Process of generating ATP from Fats
Fats -> digested fatty acids -> beta oxidation -> Acetyl CoA-> Citric Acid Cycle -> NADH and FADH2 ->Electron transport chain -> ATP
Process of generating ATP from proteins
Proteins -> Digested into amino acids -> converted to either pyruvate, acetyl CoA, or intermediate KREB cycle -> Citric Acid Cycle -> NADH and FADH2 ->Electron transport chain -> ATP
3 major stages of glycolysis
Step of glycolysis where there is an energy investment of 2 ATP. Goes from Glucose to Fructose 1,6 bisphosphate
Step of glycolysis where there is a cleavage of 6 carbon sugar into two 3 carbon sugars.
goes from fructose 1,6 bisphosphate to glyceraldehyde 3-phosphate
Step of glycolysis where there is energy generation of 4 ATP
Goes from glyceraldehyde 3-phosphate to pyruvate
Where is pyruvate converted into Acetyl-CoA>
In the mitochondria
What is lost when Pyruvate is converted into acetyl CoA?
Where does the Citric Acid Cycle take place?
in the mitochondria
In KREB cycle, how many carbon are lost? And in what form?
2 carbons are lost in the form of CO2
Products of KREB cycle (3)
Oxygen’s role in the body:
It combines with e- and H+ to form water.
it is the “final e- acceptor”
Approx amount of ATP generated for 1 NADH
For 1 FADH2?
- 5 ATP for NADH
1. 5 ATP for 1 FADH2
total oxidation of 1 glucose produces approx how many ATP?
Free fatty acids
during catabolism of fatty acids, the fatty acids are converted into what?
what metabolism is used?
converted into several Acetyl CoA molecules
Done by Beta Oxidation (catabolism)
An important enzyme involved in the hormonally regulated release of fatty acids and glycerol from adipocyte lipid stores
Hormone sensitive lipase
Beta oxidation can lead to:
When a group of substances collectively known as ketone bodies are formed by the breakdown of fatty acids and ketogenic amino acids
When will acetyl coa metabolize into ketone bodies?
when there is a low availability of carbohydrates and a high rate of beta oxidation
where does kitogenesis occur?
In the liver
When there are very high levels of ketones. The pH of the blood shifts to be more acidic.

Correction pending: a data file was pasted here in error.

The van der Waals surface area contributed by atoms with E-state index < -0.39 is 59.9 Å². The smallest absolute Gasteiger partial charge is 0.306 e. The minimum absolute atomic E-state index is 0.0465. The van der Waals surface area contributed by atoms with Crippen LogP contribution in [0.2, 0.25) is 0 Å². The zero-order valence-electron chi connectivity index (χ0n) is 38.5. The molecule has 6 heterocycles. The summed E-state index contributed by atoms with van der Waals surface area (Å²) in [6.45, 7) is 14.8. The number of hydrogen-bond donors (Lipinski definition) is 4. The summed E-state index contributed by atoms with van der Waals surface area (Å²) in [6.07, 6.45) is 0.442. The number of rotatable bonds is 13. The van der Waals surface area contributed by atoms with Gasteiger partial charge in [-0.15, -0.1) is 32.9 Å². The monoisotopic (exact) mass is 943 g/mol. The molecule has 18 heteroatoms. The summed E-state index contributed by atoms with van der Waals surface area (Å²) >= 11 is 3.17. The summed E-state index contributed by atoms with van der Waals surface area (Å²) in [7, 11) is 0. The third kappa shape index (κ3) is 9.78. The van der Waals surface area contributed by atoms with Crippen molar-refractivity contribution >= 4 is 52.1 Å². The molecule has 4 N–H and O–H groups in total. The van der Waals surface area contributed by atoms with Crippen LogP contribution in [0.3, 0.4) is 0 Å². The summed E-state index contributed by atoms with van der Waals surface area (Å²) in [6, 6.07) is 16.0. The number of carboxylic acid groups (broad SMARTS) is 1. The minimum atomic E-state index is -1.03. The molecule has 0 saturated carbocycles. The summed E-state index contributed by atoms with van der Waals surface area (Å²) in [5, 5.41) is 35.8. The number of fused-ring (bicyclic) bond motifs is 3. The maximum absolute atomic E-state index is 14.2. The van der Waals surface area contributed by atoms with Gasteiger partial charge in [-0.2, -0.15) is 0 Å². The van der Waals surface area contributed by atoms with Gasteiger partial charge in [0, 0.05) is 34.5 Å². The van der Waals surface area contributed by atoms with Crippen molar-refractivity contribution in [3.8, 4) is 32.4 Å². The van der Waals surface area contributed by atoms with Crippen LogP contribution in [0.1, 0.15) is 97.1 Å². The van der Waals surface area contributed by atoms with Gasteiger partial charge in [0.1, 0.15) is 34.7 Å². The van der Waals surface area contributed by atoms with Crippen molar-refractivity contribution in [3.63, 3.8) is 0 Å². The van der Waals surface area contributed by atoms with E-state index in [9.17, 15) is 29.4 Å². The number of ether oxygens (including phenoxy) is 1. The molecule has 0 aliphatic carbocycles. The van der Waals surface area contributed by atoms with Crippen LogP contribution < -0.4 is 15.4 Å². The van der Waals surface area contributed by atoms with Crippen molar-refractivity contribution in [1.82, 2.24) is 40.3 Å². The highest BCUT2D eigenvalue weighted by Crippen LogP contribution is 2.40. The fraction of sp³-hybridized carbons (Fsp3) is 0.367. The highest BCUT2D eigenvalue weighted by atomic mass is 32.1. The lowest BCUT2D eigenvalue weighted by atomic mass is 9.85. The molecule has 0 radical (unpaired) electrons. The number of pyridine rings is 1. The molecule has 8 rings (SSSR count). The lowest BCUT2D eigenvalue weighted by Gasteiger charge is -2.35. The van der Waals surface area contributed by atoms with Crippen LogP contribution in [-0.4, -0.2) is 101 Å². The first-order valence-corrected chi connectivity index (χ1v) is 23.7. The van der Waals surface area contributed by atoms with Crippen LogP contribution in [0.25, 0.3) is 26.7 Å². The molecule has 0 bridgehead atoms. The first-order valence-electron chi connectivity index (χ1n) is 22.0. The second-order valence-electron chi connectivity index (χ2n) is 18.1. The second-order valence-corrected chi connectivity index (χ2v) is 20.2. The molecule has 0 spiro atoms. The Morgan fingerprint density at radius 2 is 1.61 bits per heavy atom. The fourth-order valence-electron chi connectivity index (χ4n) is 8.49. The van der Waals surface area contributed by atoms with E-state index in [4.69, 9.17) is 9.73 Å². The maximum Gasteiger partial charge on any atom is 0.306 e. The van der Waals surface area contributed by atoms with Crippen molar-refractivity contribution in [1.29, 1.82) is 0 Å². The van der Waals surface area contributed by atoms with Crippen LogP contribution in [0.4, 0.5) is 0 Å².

What happens once proteins are broken down into amino acids?
they are deanimated to remove NH4+.
NH4+ enters the _______ ______ to be eliminated by the:
what is converted into an intermediate of metabolism to form ATP?
NH3+ + C Skeleton =
glucose is stored in the body as:
Glucogen is mostly stored where?
in the liver and skeletal muscle
gluconeogenesis is what type of metabolism?
the body gets rid of what during fasting?
glucose and glycogen
raw materials needed for gluconeogenesis:
several amino acids
Fatty acid synthesis
what starts lipogenesis?
Acetyl CoA is built up by added 2 carbon units
where does lipogenesis occur
in the cytoplasm
major enzyme used for lipogenesis:
Fatty Acid Synthase
Major sites for lipogenesis:
Adipose tissue and the liver
De Novo Lipogenesis
the liver receives blood from:
GI tract and pancreas
The liver takes in:
What does carb metabolism in the liver increase?
Phosphorylation of glucose
first 2 influenced by insulin
What does carb metabolism decrease?In liver
both influenced by insulin
What does fat metabolism increase? In liver
de novo fatty acid synthesis
Triacylglycerol (TAG) synthese
Both influenced by insulin
What does amino acid metabolism increase? In liver
Amino acid degradation
What is the purpose of amino acid degradation?
For it to be used for fath synthesis or for energy
what does adipose carb metabolism increase? In liver
Glucose transport into adipocytes (insulin influenced)- glucose can then be used in fatty acid synthesis
Glycolysis (supplies sustrates for glycerol in TAG synthesis)
what does adipose fat metabolism increase? In liver
synthesis of fatty acids TAG synthesis (insulin influenced)
adipocytes get most of their fatty acids from what 2 sources?
Droplets of cholesterol and TAGS from digestive tract
What does adipose fat metabolism decrease? In liver
What does carb metabolism in the skeletal muscle increase
(both influenced by insulin)
In skeletal muscle, during fed state, what are the primary and secondary fuel sources?
secondary: fatty acids
In skeletal muscle, during fasting state, what are the primary and secondary fuel sources?
primary: fatty acids
what increases in amino acid synthesis in the skeletal muscle?
protein synthesis (influenced by insulin)
purpose of protein synthesis in the skeletal muscle
to replace funcitonal protein that may have been lost during the last fasting period
what is the primary fuel for the brain and RBC?
for carb metabolism in the liver during the fasting state, ____ _____ is first used, followed by:
to maintain blood glucose for glucose requiring tissues
Why does the liver have glucose 6-phosphate?
so that it can release free glucose into the blood
glycogen degredation is influenced by:
glucagon and NE
Gluconeogenesis is influenced by:
What is increased in the liver during the fasting state- Fat metabolism
Fatty acid oxidation (fats obtained from TAG hydrolysis in adipose)
Synthesis of ketone bodies
Fasting state- Adipose Carb metabolism- what decreases?
glucose transport into adipocytes due to low insulin
fasting state- adipose fat metabolism- what increases?
Degredation of TAG (activation of hormone-sensitive lipase)